Printable services for those unable to attend St C



               St Clement Church Community Easter Season Service


Good morning to you all as we commemorate the 5th Sunday of Easter.

We will be holding a Eucharist in our church building, this service is if you are unable to attend with us and will be worshipping at home.

Much love and prayers and may Christ’s love sustain you always. 

Rev Di and family xx


Alleluia! Christ is risen.  He is risen indeed. Alleluia!


Let us pray: Eternal God, whose Son Jesus Christ is the way, the truth, and the life: grant us to walk in his way, to rejoice in his truth, and to share his risen life; who is alive and reigns, now and forever. Amen.


Our prayers of Penitence

On this 5th Sunday of Easter, in God’s holy presence, let us reflect where we have failed to live up to the Christian values we profess…..


When we are quick to criticise others, but slow to praise them.

Lord, have mercy. 


When we bear grudges, and find it hard to forgive.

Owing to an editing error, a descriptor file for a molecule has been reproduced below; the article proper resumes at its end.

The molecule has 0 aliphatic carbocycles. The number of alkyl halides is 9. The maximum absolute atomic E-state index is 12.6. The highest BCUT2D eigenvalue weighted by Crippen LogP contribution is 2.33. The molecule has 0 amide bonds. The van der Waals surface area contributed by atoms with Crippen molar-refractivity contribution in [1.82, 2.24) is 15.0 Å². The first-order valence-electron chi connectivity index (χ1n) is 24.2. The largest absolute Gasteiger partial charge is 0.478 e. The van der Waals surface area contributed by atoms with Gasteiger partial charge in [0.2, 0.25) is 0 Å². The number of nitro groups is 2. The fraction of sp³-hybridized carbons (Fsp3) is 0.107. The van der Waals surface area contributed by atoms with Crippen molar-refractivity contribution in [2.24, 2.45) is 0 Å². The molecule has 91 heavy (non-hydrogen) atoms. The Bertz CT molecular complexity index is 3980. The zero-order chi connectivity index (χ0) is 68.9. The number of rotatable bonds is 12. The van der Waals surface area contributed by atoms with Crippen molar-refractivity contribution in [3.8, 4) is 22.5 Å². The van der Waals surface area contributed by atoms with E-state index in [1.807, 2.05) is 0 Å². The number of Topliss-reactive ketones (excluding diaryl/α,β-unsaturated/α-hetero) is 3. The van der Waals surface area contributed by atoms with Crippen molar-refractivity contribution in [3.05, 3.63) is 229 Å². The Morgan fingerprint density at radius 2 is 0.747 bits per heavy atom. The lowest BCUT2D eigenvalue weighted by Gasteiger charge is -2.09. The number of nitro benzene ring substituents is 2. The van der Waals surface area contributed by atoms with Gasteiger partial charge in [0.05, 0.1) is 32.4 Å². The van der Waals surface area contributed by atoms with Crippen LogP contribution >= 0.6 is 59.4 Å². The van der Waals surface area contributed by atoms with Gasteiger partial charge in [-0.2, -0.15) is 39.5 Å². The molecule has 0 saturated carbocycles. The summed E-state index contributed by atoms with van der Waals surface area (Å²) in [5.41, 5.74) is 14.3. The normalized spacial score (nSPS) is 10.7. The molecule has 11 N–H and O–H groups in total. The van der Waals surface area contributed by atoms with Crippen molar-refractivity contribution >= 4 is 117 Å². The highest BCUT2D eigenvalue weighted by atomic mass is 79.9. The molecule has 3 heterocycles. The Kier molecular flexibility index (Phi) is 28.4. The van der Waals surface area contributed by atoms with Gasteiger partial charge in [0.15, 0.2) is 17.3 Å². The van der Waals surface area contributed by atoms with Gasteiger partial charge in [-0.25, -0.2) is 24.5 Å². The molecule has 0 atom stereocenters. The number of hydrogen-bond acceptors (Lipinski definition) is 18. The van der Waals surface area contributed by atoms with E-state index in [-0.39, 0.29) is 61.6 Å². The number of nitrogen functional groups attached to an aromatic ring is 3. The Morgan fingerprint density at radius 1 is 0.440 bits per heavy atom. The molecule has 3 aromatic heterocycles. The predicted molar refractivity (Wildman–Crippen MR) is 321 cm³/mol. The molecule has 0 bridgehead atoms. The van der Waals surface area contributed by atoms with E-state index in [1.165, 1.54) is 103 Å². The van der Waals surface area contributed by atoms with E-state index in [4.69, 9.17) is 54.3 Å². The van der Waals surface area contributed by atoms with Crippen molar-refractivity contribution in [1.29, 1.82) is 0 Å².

Christ, have mercy.


When we are preoccupied with ourselves, and give little attention to others.

Lord, have mercy. 


When we let evil go unchallenged, and are afraid to speak the truth.

Christ, have mercy. 


When we lack courage in these troubled times.

Lord, have mercy. 


May Almighty God have mercy upon us, forgive us our sins, and bring us to everlasting life, through Jesus Christ our Lord. Amen.


Let us pray our Collect for the fifth Sunday of Easter

Almighty God, who through your only-begotten Son Jesus Christ have overcome death and opened to us the gate of everlasting life: grant that you put into our minds good desires, so by your continual help we may bring them to good effect; through Jesus Christ our risen Lord.  




Acts 8. 26-end

1 John 4. 7-end


Gospel: John 15. 1-8

(Hear the Gospel of our Lord Jesus Christ according to John. 

Response: ‘Glory to you O Lord.’)


Jesus said to his disciples:

‘I am the true vine, and my Father is the vine-grower. 

He removes every branch in me that bears no fruit. Every branch that bears fruit he prunes to make it bear more fruit. 

You have already been cleansed by the word that I have spoken to you. Abide in me as I abide in you.

Just as the branch cannot bear fruit by itself unless it abides in the vine, neither can you unless you abide in me. I am the vine, you are the branches.

Those who abide in me and I in them bear much fruit, because apart from me you can do nothing. 

Whoever does not abide in me is thrown away like a branch and withers; such branches are gathered, thrown into the fire, and burned. If you abide in me, and my words abide in you, ask for whatever you wish, and it will be done for you.